Patent Suggests Tesla Working On Battery Cell Monitoring And Deformation Detection

A Tesla sales and service center is shown in Costa Mesa, California
A Tesla sales and service center is shown in Costa Mesa, California, U.S., June 28, 2018. (Photo: REUTERS/Mike Blake)

Following a class-action lawsuit filed against the company, it appears that Tesla is already working to improve its battery cells. Based on the latest patent published in the late part of August, the company appears to be knee-deep developing an apparatus and monitoring system that will enable the electric vehicle pioneer to sense deformations in the cells of its batteries effectively and efficiently.

The patent application filed by Tesla is titled "Apparatus and Method for Detection of Deformation in Battery Cells." According to the application, the battery life cycle is one of the most vital parameters in ensuring the optimal performance of machines like energy storage devices and electric vehicles. The battery cells, over time, will be prone to multiple charges and discharge cycles and widely varying environments and conditions.

Additionally, Tesla's patent application notes that there are times when cells function in a situation where the ambient temperature could sporadically increase to levels beyond the stable thermal temperature for normal conditions. Further, cells could be exposed to high charge and discharge rate and massive periodic loads, which could cause considerable heating among other responses. Because of these factors, battery cells might experience different effects like thickening of electrodes or expansion of the volume of electrochemically active minerals within the cell.

These enlargements or expansions could result in battery cells getting deformed. In turn, this could result in both reversible and irreversible mechanical issue or to possible degradation of the electrodes of the battery. Traditionally, battery deformations are tracked using optical or strain gauges that detect as well as analyze deformations at every point in a cell.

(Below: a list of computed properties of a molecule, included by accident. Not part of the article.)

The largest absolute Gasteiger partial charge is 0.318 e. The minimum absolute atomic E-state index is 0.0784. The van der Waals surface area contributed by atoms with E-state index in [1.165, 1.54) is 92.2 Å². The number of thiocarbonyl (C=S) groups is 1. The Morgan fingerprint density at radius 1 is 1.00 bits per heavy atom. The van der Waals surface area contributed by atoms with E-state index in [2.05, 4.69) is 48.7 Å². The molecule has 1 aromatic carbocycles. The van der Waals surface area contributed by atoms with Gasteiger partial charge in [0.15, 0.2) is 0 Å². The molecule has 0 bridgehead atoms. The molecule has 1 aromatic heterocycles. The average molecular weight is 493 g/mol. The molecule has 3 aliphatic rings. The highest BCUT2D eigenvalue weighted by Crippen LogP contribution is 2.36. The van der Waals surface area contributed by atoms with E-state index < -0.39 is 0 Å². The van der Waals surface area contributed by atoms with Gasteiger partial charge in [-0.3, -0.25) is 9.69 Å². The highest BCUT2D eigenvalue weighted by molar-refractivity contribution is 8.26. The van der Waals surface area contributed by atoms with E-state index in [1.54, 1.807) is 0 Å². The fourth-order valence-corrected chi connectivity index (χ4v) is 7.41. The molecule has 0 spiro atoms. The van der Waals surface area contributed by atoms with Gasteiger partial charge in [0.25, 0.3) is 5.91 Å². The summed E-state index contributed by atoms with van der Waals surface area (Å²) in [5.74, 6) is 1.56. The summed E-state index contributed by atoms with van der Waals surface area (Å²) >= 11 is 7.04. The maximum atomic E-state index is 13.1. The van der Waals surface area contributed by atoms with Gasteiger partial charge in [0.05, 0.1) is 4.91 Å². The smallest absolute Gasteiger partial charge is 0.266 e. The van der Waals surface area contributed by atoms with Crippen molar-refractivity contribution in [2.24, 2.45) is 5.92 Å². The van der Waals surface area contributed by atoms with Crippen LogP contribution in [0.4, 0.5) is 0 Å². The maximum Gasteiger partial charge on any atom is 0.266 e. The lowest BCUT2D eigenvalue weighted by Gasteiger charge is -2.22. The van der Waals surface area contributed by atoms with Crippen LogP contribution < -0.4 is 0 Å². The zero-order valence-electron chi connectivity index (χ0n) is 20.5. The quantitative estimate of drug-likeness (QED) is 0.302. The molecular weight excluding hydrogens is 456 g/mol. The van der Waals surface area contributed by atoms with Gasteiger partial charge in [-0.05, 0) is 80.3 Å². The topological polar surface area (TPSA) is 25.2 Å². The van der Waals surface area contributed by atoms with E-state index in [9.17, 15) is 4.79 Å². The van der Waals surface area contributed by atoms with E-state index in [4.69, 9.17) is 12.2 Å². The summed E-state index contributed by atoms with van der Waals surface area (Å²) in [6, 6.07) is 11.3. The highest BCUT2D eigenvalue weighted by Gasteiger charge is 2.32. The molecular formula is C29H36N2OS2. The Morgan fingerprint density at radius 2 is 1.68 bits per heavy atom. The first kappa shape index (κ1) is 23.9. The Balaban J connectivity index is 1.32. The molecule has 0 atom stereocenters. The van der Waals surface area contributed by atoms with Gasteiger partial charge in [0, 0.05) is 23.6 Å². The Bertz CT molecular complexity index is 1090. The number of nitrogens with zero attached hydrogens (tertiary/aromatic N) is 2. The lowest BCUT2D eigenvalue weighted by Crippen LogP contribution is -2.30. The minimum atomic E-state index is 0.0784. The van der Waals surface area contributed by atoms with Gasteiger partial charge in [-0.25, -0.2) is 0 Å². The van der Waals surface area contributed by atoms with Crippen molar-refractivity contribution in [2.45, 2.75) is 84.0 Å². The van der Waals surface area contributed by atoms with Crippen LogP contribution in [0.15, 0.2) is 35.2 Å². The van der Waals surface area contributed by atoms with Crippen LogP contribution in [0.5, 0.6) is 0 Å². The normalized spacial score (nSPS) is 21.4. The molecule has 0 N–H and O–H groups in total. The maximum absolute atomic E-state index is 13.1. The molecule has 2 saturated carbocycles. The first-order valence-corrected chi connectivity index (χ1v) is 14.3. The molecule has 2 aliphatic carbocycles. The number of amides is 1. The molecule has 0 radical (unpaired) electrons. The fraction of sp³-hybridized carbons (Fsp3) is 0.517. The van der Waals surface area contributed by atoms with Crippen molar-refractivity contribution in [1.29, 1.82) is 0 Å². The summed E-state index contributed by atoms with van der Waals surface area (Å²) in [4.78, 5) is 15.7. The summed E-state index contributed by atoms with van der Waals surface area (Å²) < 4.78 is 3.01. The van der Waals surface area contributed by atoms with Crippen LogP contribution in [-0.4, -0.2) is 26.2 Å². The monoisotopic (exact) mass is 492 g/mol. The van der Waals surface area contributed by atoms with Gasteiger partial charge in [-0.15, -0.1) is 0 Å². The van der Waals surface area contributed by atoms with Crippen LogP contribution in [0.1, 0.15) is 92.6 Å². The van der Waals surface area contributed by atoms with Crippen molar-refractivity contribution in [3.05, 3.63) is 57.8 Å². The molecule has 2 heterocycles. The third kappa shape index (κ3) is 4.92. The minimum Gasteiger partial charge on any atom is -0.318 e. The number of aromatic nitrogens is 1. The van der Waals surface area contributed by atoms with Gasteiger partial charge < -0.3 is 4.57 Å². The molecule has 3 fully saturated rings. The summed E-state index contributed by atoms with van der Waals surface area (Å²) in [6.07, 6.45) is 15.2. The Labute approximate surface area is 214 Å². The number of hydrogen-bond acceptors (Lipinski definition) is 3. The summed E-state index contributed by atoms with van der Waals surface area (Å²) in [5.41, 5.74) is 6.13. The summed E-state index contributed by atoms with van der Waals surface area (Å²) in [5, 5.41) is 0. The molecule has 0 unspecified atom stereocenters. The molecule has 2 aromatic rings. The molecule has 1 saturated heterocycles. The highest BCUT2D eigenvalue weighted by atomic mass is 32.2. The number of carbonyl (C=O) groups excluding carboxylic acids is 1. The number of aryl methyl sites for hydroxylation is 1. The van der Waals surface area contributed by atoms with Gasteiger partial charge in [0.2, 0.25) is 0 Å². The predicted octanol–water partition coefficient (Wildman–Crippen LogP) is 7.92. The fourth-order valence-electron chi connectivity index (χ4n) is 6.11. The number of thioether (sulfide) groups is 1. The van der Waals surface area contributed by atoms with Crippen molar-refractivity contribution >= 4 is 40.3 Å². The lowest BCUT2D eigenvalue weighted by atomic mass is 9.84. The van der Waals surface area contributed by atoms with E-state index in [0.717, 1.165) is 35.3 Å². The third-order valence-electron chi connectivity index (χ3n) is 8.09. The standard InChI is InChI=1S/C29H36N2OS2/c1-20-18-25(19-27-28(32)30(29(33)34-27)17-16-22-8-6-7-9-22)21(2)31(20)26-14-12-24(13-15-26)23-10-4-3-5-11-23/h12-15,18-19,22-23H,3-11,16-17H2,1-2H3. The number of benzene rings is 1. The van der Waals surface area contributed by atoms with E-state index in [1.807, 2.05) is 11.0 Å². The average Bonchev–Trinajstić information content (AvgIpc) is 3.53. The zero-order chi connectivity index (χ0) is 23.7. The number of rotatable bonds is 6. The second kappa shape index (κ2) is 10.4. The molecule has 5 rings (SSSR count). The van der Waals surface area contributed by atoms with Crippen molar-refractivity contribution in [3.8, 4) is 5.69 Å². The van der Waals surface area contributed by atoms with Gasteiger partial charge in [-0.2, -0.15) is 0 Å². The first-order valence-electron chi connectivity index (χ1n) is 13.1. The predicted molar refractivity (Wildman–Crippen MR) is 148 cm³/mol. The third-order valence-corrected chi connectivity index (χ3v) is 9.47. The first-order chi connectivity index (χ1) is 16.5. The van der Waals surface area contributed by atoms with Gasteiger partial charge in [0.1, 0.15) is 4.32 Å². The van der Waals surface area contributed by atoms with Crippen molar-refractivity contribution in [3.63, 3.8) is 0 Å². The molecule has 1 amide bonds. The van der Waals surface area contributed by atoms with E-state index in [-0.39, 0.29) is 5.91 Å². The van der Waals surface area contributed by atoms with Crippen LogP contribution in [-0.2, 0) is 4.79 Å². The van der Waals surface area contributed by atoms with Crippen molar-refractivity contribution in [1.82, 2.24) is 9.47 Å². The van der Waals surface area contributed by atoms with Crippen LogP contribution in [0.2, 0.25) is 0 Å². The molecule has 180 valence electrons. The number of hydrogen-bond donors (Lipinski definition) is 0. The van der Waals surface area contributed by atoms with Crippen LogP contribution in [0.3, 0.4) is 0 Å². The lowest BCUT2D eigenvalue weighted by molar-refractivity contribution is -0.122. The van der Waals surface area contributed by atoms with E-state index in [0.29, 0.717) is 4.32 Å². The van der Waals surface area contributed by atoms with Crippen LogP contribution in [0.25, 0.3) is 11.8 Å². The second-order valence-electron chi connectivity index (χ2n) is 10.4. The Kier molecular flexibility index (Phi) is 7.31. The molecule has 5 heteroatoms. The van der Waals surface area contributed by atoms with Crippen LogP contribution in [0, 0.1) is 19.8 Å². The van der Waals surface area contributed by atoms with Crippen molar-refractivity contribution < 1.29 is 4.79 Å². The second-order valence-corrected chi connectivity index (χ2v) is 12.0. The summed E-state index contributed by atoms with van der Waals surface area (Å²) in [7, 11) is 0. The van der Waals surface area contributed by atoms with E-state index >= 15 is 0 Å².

On its patent application, Tesla states that this system has a room for improvements considering that optical evaluations might not deliver the accurate condition of deformation across the whole battery surface. As a result, this could strain and give inaccurate deformation readings. Because of this, Tesla developed a deformation detection apparatus that allows contactless detection of swelling or deformation of the battery all over the surface of the battery cell.

The battery cell deformation monitoring system will deliver advantages that traditional monitoring systems could not offer. Tesla's patent application only implies that the battery deformation detection system will allow the company to monitor and detect the quality of the cells of its battery as well as their operating limits more efficiently and effectively. This could further allow Tesla to improve the efficiency of its batteries, making Tesla vehicles provide better performance.

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